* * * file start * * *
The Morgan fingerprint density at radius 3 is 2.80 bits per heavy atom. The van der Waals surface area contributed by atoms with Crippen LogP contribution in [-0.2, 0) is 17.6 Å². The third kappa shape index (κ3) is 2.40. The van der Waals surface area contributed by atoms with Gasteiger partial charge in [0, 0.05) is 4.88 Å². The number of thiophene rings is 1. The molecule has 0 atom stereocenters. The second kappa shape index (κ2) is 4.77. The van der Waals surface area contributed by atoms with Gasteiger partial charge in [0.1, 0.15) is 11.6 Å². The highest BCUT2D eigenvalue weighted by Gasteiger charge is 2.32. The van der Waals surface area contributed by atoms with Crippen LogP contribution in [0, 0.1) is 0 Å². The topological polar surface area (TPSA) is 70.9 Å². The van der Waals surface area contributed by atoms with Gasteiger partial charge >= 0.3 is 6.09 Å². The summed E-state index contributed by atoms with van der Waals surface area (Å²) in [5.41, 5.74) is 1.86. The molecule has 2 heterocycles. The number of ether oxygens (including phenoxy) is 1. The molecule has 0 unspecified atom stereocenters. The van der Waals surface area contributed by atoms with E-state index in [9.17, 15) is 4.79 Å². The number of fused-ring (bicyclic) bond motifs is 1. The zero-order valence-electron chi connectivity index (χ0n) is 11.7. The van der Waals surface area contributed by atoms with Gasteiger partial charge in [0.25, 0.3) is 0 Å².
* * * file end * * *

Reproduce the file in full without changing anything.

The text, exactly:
The Morgan fingerprint density at radius 3 is 2.80 bits per heavy atom. The van der Waals surface area contributed by atoms with Crippen LogP contribution in [-0.2, 0) is 17.6 Å². The third kappa shape index (κ3) is 2.40. The van der Waals surface area contributed by atoms with Gasteiger partial charge in [0, 0.05) is 4.88 Å². The number of thiophene rings is 1. The molecule has 0 atom stereocenters. The second kappa shape index (κ2) is 4.77. The van der Waals surface area contributed by atoms with Gasteiger partial charge in [0.1, 0.15) is 11.6 Å². The highest BCUT2D eigenvalue weighted by Gasteiger charge is 2.32. The van der Waals surface area contributed by atoms with Crippen LogP contribution in [0, 0.1) is 0 Å². The topological polar surface area (TPSA) is 70.9 Å². The van der Waals surface area contributed by atoms with Gasteiger partial charge >= 0.3 is 6.09 Å². The summed E-state index contributed by atoms with van der Waals surface area (Å²) in [5.41, 5.74) is 1.86. The molecule has 2 heterocycles. The number of ether oxygens (including phenoxy) is 1. The molecule has 0 unspecified atom stereocenters. The van der Waals surface area contributed by atoms with E-state index in [9.17, 15) is 4.79 Å². The number of fused-ring (bicyclic) bond motifs is 1. The zero-order valence-electron chi connectivity index (χ0n) is 11.7. The van der Waals surface area contributed by atoms with Gasteiger partial charge in [0.25, 0.3) is 0 Å².